“Equally, some garages and workshops are suffering from employees being off work and, as a result, are having to reschedule booked service, maintenance and repair work.”

Health and hygiene initiatives vital

Undoubtedly there will be changes in business practices as new health and hygiene initiatives are introduced to reflect the social distancing rules recommended by the Government.

For example, fast-fit giant Kwik Fit has said: “Where possible, our centres remain open and operating as normal, as is our mobile fleet. Our number one priority remains the safety and wellbeing of our people and customers, providing a safe and clean environment for everyone.

“The company has seen a 15% increase in enquiries for appointments for tyre fitting at customers’ homes, the majority of which are due to customers self-isolating after being impacted by the Government’s latest guidance on the coronavirus.

“The company, which operates a fleet of more than 200 mobile tyre fitting vehicles across the UK, has put special precautions in place to ensure that it is helping to stem the spread of the virus, while also ensuring that motorists have access to a safe car if they need it in an emergency.

“To avoid direct contact between the Kwik Fit technician and the customer, the company is asking customers to provide their car key without direct contact, for instance by putting the key on their front doorstep and going back inside. Once the customer is at a safe distance, the technician will pick the key up. Where possible, Kwik Fit will ask the customer to also provide the locking wheel nut from inside the vehicle. This way, Kwik Fit can carry out the work without entering the interior of the car.

“The technicians themselves are thoroughly cleaning their hands between each job and using fresh protective gloves for each vehicle. These measures, along with not coming into close contact with the customer, are designed to minimise any risk of passing infection between customers.

“We’ve temporarily changed our practices to help minimise contact and will not ask customers for their signature on paperwork or in store tablets. We will clearly demonstrate work that is required to make a vehicle safe, show drivers any parts removed and demonstrate any faults. Customers will be invited to receive quotations and invoices by email which we would appreciate them accepting to minimise contact.

“While normal life has been severely curtailed and many people are keeping travel to a minimum, it is still important for people’s peace of mind that their car is ready in case of emergency. Those car owners who are self-isolating have realised that mobile fitting is the perfect way to ensure their car is in a safe condition for when they are once more free to move around. We have responded to the increased requirements with greater stock levels to meet demand, but more importantly, by introducing key precautions to help reduce the spread of the virus.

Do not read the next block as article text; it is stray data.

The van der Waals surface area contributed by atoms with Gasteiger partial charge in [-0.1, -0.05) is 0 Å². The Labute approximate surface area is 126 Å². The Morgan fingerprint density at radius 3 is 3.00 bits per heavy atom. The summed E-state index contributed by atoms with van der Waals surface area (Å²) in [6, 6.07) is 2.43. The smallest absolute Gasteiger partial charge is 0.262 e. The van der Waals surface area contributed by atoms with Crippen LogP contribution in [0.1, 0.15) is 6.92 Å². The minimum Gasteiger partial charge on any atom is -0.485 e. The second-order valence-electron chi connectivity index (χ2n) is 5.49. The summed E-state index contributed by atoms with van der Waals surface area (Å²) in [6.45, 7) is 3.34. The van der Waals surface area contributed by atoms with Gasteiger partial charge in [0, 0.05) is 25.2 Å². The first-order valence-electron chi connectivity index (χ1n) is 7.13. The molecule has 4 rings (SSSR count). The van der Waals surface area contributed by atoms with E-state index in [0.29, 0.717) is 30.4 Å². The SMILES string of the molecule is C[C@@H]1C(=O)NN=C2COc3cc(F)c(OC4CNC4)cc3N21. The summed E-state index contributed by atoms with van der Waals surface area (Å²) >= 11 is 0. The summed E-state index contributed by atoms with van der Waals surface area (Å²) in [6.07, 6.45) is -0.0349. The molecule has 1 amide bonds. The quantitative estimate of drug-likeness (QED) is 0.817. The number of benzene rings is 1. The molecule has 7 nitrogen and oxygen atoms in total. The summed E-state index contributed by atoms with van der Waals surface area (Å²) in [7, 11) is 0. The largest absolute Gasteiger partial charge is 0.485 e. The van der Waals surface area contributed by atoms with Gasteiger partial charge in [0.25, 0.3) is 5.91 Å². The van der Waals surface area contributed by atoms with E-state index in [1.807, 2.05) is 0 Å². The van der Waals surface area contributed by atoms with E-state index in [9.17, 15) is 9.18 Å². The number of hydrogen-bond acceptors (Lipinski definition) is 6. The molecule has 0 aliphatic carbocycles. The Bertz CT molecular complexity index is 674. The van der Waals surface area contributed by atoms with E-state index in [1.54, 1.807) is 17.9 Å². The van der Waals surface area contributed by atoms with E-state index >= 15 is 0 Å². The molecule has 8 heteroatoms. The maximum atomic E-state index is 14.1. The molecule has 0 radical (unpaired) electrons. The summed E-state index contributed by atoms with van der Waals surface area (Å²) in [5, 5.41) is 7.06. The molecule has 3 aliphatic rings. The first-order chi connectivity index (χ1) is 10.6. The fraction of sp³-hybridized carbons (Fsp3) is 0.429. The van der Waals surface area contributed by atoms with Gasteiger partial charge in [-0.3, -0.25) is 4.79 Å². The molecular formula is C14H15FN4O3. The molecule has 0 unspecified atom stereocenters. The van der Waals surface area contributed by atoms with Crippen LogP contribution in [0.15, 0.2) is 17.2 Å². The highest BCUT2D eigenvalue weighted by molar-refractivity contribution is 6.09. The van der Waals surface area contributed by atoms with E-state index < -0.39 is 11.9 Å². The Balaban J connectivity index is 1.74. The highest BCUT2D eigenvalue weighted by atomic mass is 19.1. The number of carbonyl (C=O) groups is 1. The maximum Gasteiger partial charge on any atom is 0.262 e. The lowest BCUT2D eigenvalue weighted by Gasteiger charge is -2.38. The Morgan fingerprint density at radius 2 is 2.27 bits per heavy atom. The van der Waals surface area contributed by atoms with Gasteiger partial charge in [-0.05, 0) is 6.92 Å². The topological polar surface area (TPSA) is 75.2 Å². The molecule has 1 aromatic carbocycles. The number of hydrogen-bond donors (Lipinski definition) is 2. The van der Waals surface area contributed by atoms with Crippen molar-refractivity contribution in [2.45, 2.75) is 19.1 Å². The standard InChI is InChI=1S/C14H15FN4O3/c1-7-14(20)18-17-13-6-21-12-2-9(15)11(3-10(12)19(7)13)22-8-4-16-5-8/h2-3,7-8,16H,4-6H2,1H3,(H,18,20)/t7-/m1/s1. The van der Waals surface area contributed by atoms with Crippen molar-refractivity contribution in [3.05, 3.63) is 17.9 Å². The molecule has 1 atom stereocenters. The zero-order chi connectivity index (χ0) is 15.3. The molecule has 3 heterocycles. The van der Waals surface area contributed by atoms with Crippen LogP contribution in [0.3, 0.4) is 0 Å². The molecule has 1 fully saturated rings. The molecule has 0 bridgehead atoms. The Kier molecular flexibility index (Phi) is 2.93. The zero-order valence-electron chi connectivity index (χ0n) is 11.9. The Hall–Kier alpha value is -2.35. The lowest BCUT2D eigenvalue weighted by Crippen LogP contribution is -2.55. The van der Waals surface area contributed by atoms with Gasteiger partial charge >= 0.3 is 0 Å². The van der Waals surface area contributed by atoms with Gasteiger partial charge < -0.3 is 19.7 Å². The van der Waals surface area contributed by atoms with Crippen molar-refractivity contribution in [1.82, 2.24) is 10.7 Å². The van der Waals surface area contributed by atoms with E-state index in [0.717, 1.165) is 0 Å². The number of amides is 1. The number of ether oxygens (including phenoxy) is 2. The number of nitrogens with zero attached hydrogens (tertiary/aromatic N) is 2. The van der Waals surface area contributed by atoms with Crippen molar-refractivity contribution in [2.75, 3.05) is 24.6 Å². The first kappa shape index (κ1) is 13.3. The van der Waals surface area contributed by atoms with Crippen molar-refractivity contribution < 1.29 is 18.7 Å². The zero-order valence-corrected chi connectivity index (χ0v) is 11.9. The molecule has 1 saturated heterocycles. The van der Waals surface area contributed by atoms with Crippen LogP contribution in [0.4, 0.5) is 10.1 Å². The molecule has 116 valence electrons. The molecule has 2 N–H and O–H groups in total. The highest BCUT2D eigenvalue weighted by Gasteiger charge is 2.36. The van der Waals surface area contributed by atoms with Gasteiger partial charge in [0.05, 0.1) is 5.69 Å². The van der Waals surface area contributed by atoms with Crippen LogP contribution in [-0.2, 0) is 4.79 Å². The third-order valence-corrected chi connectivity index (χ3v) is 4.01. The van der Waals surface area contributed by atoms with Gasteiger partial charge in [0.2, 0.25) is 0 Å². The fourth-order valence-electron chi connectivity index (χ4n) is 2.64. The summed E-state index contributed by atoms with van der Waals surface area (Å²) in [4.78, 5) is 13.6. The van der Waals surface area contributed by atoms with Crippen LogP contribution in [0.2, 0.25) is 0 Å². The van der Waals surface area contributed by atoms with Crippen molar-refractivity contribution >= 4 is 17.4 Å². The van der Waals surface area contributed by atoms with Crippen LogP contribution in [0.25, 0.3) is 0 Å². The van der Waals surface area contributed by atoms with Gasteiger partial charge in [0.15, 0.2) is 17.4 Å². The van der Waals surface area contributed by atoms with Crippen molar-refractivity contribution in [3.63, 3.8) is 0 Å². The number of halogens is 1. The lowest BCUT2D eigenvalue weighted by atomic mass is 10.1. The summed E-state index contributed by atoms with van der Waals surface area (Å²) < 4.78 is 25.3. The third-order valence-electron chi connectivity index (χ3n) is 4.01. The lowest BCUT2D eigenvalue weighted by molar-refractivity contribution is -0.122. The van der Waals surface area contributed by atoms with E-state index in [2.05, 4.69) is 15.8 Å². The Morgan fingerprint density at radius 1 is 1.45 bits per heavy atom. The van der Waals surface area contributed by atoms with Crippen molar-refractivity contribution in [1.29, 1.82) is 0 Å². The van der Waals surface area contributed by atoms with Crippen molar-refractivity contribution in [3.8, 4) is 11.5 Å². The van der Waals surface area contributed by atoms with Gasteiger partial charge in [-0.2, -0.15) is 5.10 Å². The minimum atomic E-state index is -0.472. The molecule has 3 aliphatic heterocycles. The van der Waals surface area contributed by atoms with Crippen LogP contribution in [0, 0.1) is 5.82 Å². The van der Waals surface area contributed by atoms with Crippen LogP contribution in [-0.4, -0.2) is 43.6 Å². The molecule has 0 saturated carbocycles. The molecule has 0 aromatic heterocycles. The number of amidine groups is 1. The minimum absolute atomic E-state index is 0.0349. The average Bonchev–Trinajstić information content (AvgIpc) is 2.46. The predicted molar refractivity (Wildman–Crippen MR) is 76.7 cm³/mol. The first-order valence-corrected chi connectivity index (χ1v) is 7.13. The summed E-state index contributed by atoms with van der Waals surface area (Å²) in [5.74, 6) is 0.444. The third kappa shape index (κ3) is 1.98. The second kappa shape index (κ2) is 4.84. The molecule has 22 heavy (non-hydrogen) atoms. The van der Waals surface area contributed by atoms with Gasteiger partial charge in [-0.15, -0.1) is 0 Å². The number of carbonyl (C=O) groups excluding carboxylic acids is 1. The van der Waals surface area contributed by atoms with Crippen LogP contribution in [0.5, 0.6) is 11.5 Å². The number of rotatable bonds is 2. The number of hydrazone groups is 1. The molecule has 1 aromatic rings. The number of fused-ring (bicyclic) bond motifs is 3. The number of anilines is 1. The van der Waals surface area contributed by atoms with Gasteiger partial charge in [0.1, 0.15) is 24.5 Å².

“We will update our operations in accordance with Government advice and provide information via our website.”

Rival fast-fit National Tyres and Autocare, said in a statement: “We are taking extra precautions in our branches across the UK in response to the Covid-19 outbreak.

“All our staff routinely wear protective barrier gloves, fit seat covers and use floor mats before working on customers’ vehicles. Technicians work on ramps that are suitably spaced apart and customers do not need to interact with staff in the workshops space.

“As an additional precaution, and to minimise contact with staff and other customers, drivers have the option to call the branch when arriving rather than coming in to our reception area. We will see customers in order of arrival and they can remain in their vehicle until we are ready to begin work. Customers may wait in our reception area or if they prefer to leave the premises, we will give them a call to return when work is complete.

“We share everyone’s concerns in this unsettling period and will do everything we can to keep customers and our staff safe while working on a vehicle.”

Garage ‘concerns’ at MoT extension

Independent garages are “concerned” that their cash flow will be impacted by the Government’s decision to exempt all cars, vans and motorcycles from an MoT for six months.

Their trade body, the Independent Garage Association (IGA), has called on the Government to change the measure. The IGA has urged to Government to start with an initial six-week MoT extension period, which could then then reviewed on a weekly basis, rather than the six months plan.